Happy Sunday to all of our travel friends, both near and far! Here are some articles we’ve read from other bloggers (and other sources) that we think you may like, as well, so we’re passing them along.
Happy Saturday friends, and hooray, it’s finally the weekend! Here’s a recap of what we wrote on YMMV this week. From great travel deals to what we’ve written to what others wrote that we really liked and wanted to share, it’s all here, in one convenient place!
Imagine flying between, for example, Manchester and Orlando, and you had the option of a lie flat seat, but didn’t have to pay for First, Business or Upper Class to do it? Sounds good, huh? Turns out you now can!
Using your miles to book airline tickets seems like a straightforward process. You earn miles and then redeem miles, a process points and miles people call “earn and burn.” Hopefully you’ve learned that by taking advantage of airline alliances and partnerships, it’s possible to redeem miles for flights on airlines other than the one you earned them from. In other words, you can book flights on Lufthansa with United MileagePlus or you can fly on Cathay Pacific by redeeming American Advantage miles. This knowledge opens up an entire world of possibilities.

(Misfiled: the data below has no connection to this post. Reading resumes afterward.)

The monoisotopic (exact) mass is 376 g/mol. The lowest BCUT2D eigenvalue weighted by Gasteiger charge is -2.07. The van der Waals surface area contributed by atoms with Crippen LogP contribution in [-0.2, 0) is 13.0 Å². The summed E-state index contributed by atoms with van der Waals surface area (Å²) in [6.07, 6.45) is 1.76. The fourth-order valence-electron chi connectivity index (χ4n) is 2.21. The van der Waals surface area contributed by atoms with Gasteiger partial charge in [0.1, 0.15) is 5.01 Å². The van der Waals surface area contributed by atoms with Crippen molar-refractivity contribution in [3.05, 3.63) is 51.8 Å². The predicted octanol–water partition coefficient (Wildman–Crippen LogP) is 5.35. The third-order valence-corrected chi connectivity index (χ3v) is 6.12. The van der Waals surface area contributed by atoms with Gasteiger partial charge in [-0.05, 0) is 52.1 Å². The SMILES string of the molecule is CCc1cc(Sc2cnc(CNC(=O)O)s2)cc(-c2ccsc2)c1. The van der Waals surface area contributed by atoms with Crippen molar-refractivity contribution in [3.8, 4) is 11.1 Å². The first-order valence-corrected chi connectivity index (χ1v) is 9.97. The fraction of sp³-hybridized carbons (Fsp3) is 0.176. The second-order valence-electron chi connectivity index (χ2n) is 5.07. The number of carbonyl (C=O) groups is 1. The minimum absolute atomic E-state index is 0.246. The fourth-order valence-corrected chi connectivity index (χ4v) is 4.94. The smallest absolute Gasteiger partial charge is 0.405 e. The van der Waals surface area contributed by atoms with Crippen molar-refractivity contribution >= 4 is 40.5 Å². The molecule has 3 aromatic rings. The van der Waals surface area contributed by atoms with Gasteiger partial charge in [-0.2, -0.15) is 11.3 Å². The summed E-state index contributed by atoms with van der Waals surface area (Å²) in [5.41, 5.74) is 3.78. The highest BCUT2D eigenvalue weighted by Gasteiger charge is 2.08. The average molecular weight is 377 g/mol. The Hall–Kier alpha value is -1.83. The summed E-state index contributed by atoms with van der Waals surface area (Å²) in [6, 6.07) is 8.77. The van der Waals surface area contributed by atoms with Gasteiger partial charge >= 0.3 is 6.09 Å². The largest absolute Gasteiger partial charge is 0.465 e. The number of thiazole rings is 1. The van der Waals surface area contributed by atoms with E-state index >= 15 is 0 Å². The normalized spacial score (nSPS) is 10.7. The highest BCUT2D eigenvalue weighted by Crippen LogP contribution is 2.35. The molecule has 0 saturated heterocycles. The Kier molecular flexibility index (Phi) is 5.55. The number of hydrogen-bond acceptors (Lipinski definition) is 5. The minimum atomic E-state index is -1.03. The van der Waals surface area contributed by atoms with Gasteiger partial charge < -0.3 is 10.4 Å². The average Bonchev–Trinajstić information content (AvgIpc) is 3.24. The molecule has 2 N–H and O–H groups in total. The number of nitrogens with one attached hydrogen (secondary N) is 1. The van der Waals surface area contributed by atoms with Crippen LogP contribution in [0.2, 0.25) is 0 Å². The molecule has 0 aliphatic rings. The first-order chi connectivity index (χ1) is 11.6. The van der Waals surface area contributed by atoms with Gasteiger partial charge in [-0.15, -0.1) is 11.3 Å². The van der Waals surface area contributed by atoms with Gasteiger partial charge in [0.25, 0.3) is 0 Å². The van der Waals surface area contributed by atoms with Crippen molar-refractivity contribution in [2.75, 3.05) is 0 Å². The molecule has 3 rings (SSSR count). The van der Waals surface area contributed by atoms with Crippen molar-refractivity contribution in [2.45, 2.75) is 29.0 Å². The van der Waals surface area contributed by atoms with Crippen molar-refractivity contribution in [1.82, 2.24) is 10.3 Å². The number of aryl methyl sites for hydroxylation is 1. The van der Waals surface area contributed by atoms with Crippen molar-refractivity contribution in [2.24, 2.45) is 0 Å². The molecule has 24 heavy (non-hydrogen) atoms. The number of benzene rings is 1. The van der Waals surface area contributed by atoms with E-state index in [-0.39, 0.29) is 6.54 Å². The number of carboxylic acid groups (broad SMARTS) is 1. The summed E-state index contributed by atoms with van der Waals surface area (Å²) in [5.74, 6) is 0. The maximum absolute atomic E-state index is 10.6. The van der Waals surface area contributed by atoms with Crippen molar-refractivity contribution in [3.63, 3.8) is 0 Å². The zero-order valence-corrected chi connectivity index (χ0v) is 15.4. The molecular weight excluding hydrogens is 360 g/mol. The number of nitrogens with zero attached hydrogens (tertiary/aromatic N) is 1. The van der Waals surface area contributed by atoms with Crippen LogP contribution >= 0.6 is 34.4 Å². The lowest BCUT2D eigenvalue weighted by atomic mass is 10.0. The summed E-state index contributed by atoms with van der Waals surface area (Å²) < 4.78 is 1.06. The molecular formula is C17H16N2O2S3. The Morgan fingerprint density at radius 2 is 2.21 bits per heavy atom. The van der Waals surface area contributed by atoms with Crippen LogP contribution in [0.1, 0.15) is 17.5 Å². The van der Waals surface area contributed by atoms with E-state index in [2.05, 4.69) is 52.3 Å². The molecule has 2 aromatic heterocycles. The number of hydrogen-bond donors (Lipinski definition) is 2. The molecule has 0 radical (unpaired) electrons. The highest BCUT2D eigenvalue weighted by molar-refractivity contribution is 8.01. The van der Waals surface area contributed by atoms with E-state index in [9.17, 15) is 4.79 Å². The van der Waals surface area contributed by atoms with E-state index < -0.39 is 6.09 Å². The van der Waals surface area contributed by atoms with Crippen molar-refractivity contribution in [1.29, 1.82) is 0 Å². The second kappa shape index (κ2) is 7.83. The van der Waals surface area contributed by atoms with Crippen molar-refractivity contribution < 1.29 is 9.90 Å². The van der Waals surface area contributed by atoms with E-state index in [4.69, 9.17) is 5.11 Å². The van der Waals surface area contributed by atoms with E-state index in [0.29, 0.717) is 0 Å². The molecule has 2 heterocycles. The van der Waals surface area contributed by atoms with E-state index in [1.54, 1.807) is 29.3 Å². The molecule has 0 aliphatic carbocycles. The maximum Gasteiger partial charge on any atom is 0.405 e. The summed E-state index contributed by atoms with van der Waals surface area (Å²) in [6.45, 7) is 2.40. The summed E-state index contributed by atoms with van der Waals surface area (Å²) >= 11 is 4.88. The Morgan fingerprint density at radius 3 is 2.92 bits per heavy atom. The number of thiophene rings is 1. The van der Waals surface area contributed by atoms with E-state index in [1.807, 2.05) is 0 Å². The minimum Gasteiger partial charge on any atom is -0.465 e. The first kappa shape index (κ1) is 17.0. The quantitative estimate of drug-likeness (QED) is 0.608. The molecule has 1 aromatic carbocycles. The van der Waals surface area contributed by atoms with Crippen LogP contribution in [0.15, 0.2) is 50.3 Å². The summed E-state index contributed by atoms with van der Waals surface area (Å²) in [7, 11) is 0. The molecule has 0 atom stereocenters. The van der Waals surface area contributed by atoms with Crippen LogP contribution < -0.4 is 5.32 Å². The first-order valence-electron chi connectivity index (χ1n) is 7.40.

There’s one part of this process that confuses people new to miles and points the most. Which airline should be contacted for each step of the booking process, up to and including getting on the plane?
Here’s a simplified list of who to contact for each step of traveling on an award ticket booking for an airline partner (alliance or non-alliance):
One of things that made flying to/from New York on JetBlue so nice was if you had an American Express Platinum card, you had access to an airport lounge regardless of whether you flew out of JFK, LaGuardia or Newark airport. If you had a Priority Pass card from any of the different sources available to get a membership, you could also use a lounge at Newark airport.
Due to a series of unfortunate events, you no longer have easy access to a lounge from JetBlue gates at any of the New York Airports.
Here’s a breakdown of what happened: